Before they even had a product, Dropbox put up a landing page to start collecting email addresses10. Email lists are one of the oldest internet marketing tactics in the book, and that’s because they perform reliably well. When I have an idea for something, I like to put up a simple Typeform page that I can send my friends to. It doesn’t take long, and it helps get initial traction.

To get early feedback (and build buzz for their landing page), Drew put together a screenshare 11 of how the product would work (long before they had a working product) and posted it to Hacker News12. The 71 comments from potential early adopters provided a gold mine of user research.

Once they were ready to launch in private beta, Dropbox posted a short video to Digg and Reddit. This is the famous viral video that drove 70k waiting list signups in the first day alone. So how exactly do you build a “viral video”? For Dropbox, it was a matter of knowing their audience intimately. Much like Reddit today, both Digg (which was bigger at the time) and Reddit had a whole subculture of inside jokes and references.

Targeting their video exclusively to this crowd, Drew filled the video with easter eggs that only heavy internet users would notice13. After posting it to the website, they got 12,000 Diggs and 1506 Reddit upvotes which rocketed them quickly to both front pages and drove massive traffic (back in 2008, Digg could drive so much traffic that we used to talk about how “Digg-proof” our servers were)14 15 16 17. Of course, even with all this preparation virality is never sure - success in virality is some combination of preparation, repetition, and randomness.

With their waiting list overflowing, Dropbox decided to launch an invite-only beta. The primary reason for this decision was product-driven: they weren’t sure how much use their servers could handle. But just as limiting initial users was important for their hardware, it also made more people want to join due to the psychology of restricted access18.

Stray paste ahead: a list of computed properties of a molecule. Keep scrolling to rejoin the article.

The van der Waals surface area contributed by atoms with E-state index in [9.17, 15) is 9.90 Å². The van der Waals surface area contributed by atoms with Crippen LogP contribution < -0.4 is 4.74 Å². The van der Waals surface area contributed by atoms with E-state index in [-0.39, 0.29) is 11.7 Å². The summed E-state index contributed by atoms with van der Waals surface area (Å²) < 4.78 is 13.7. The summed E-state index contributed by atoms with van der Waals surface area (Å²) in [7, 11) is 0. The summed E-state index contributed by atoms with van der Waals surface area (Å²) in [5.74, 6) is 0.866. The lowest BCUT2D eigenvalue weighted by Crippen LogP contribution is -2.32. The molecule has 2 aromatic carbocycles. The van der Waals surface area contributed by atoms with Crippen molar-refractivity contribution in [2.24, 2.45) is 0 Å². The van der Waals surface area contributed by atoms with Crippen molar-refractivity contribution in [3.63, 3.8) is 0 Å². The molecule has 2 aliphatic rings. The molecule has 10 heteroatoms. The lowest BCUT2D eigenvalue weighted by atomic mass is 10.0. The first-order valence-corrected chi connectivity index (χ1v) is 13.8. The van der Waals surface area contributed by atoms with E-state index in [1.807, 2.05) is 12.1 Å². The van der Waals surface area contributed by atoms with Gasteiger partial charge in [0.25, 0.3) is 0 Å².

We hear a lot about this launch today, and it was undoubtedly wildly successful. But while it started Dropbox on the right track, the actual impact on long-term growth was actually fairly small. By month 7, Dropbox reached 1M users - a fantastic milestone, but still less than 1% of their 400M today19.

So how exactly did Dropbox drive the 99.75% of users who didn’t come from viral videos or invite-only betas?

Growth Principle #2: Optimize for launch momentum, but remember that long-term success depends on the months and years following. (tweet this)

Look for audiences that aren’t being served

While the cloud storage space was crowded in general, no free products were available for Linux at the time20. Though small compared to the more common operating systems, Linux had a substantial following, particularly in the early adopter crowd. As early as Drew’s first post to Hacker News, Linux users requested Dropbox for Linux, and Dropbox listened21.

In September 2008, Dropbox exited beta and became available to the public. They released a Linux client the same day22.